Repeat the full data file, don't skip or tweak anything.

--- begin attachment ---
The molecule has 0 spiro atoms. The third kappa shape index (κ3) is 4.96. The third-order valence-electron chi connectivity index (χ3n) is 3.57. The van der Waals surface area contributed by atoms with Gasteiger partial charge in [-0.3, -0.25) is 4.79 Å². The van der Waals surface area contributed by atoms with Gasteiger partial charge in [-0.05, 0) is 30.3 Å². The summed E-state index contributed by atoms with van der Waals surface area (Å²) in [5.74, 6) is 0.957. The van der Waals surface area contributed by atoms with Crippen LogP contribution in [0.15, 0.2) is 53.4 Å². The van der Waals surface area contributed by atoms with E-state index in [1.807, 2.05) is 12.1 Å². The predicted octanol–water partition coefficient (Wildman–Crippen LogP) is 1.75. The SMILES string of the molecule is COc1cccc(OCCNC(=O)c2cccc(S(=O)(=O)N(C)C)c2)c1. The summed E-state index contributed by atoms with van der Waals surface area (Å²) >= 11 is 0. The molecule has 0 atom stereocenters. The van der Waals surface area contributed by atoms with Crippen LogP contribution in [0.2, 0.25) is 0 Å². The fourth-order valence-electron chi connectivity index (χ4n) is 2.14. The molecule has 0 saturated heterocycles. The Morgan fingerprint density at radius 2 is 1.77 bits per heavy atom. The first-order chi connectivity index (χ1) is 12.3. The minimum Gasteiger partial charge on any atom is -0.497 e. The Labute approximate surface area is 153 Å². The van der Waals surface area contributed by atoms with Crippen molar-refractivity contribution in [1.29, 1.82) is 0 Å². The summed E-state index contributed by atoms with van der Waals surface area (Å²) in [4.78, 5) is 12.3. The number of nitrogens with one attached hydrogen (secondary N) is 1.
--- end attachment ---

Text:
The molecule has 0 spiro atoms. The third kappa shape index (κ3) is 4.96. The third-order valence-electron chi connectivity index (χ3n) is 3.57. The van der Waals surface area contributed by atoms with Gasteiger partial charge in [-0.3, -0.25) is 4.79 Å². The van der Waals surface area contributed by atoms with Gasteiger partial charge in [-0.05, 0) is 30.3 Å². The summed E-state index contributed by atoms with van der Waals surface area (Å²) in [5.74, 6) is 0.957. The van der Waals surface area contributed by atoms with Crippen LogP contribution in [0.15, 0.2) is 53.4 Å². The van der Waals surface area contributed by atoms with E-state index in [1.807, 2.05) is 12.1 Å². The predicted octanol–water partition coefficient (Wildman–Crippen LogP) is 1.75. The SMILES string of the molecule is COc1cccc(OCCNC(=O)c2cccc(S(=O)(=O)N(C)C)c2)c1. The summed E-state index contributed by atoms with van der Waals surface area (Å²) >= 11 is 0. The molecule has 0 atom stereocenters. The van der Waals surface area contributed by atoms with Crippen LogP contribution in [0.2, 0.25) is 0 Å². The fourth-order valence-electron chi connectivity index (χ4n) is 2.14. The molecule has 0 saturated heterocycles. The Morgan fingerprint density at radius 2 is 1.77 bits per heavy atom. The first-order chi connectivity index (χ1) is 12.3. The minimum Gasteiger partial charge on any atom is -0.497 e. The Labute approximate surface area is 153 Å². The van der Waals surface area contributed by atoms with Crippen molar-refractivity contribution in [1.29, 1.82) is 0 Å². The summed E-state index contributed by atoms with van der Waals surface area (Å²) in [4.78, 5) is 12.3. The number of nitrogens with one attached hydrogen (secondary N) is 1.